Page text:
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Saudi Arabia is set to reap an economic windfall as millions of women are allowed to drive in the Kingdom for the first time, in a move that is expected to spur spending across a range of sectors.
Retailers, insurers and car hire companies are among the potential winners from the decision, while employers will be able to overcome one of the main barriers to boosting female participation in the workplace.
Investors inside and outside the Kingdom are today assessing the likely impact of the momentous move on the Kingdom’s $650 billion economy.
John Sfakianakis, director of economic research at the Gulf Research Center in Riyadh, said women driving would give a significant boost to the Saudi economy.
Although difficult to quantify at this stage, the benefits could surpass $150 billion in terms of output gains per year over the medium to long term, Sfakianakis said.
“Just look at how many women will be able to be gainfully employed over time and the multiplier effects of employment on consumption. It’s a new era for Saudi Arabia.”
The move to allow women to drive, announced on Tuesday and set to be implemented by June, is the latest of a string of social and economic reforms in Saudi Arabia.
Analysts expect the move will produce a major economic dividend as more women are able to enter the workplace with the trickle-down impact providing a boost for everything from the insurance sector to banks. There are about 10 million women in the Kingdom over the age of 20.
“We see long-term support for growth in retailers and sellers of discretionary items, due to increased mobility and employment among women in Saudi Arabia,” said Mohammad Kamal, a director at Arqaam Capital.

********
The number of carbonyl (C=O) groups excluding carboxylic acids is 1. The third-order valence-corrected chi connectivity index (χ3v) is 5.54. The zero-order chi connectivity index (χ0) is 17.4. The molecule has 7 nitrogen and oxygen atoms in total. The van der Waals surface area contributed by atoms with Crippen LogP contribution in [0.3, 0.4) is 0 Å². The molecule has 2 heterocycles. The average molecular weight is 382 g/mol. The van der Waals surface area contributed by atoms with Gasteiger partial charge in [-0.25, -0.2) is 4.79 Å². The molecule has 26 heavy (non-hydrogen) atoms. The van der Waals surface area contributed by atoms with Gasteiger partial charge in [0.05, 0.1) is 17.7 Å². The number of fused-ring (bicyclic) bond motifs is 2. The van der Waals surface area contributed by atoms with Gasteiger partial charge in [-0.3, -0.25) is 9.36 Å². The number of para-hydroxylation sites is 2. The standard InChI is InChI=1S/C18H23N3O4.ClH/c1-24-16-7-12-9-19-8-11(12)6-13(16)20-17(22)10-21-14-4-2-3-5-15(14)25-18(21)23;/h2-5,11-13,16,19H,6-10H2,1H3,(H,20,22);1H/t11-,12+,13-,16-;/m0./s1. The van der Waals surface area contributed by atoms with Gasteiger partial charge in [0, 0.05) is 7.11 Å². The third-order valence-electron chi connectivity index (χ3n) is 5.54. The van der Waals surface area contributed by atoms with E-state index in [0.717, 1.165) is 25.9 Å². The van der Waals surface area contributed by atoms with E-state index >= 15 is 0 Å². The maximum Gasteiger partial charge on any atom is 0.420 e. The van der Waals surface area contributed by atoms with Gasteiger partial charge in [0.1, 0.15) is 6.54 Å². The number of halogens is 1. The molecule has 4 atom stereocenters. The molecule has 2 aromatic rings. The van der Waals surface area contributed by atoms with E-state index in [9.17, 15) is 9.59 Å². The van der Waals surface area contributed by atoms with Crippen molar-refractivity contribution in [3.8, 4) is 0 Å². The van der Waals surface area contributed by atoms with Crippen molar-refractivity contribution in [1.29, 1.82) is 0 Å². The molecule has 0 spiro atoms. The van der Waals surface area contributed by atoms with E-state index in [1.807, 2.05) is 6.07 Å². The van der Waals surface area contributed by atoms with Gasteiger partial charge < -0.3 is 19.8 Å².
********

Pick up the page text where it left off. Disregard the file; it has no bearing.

Increasing female participation in the labor force is a central plank of the country’s Vision 2030 economic diversification blueprint.
“The decision to allow women to drive indicates that the authorities remain committed to implementing their ambitious reform agenda, despite an apparent slowing of economic reform momentum in recent months,” said Dubai-based Emirates NBD in a research paper.
Among the companies picked by Arqaam as potential beneficiaries is Fawaz Alhokair, one of the leading retail conglomerates in the country.
Tawuniya, the insurance group, is also set to cash in as the potential pool of insurable drivers doubles.
Other publicly traded companies picked by Arqaam include Budget Saudi Arabia, Saudi Marketing Co., Abdullah Al Othaim Markets, Al Rajhi Company for Cooperative Insurance and Axa.
Abu Dhabi-based NBAD Securities also sees Fawaz Alhokair as a potential winner as well as retailer Jarir.
“Other industry sectors that could benefit include banks, in the event that the demand for auto loans increase,” said Sanyalaksna Manibhandu, head of research at NBAD Securities in Abu Dhabi.
It is not all upside for the economy however as attention turns to the livelihoods of the hundreds of thousands of men employed as domestic drivers.
“Male chauffeurs may need to find new jobs as female passengers become drivers. If the decree merely leads to the replacement of a chauffeur by the passenger, auto dealers may not see demand increase as much as they would like,” added Manibhandu.
He expects demand for auto insurance to increase and that was reflected in the sharp rise among some publicly traded insurance companies on the Tadawul stock exchange on Wednesday.
Al Rajhi rose almost 7 percent on heavy volumes while car hire firm United International Transportation, also known as Budget Saudi Arabia, jumped 4 percent.
However the overall market retreated by about 0.1 percent as positive investor sentiment over women being allowed to drive was countered by concerns that Saudi Arabia may not be given emerging market status by index provider MSCI this month.
The economic empowerment of women in the Kingdom is a key part of that process.
With the full financial support of the International Islamic Trade Finance Corporation (ITFC) (www.ITFC-idb.org), member of the Islamic Development Bank Group (IsDB), Coris Bank International (CBI),
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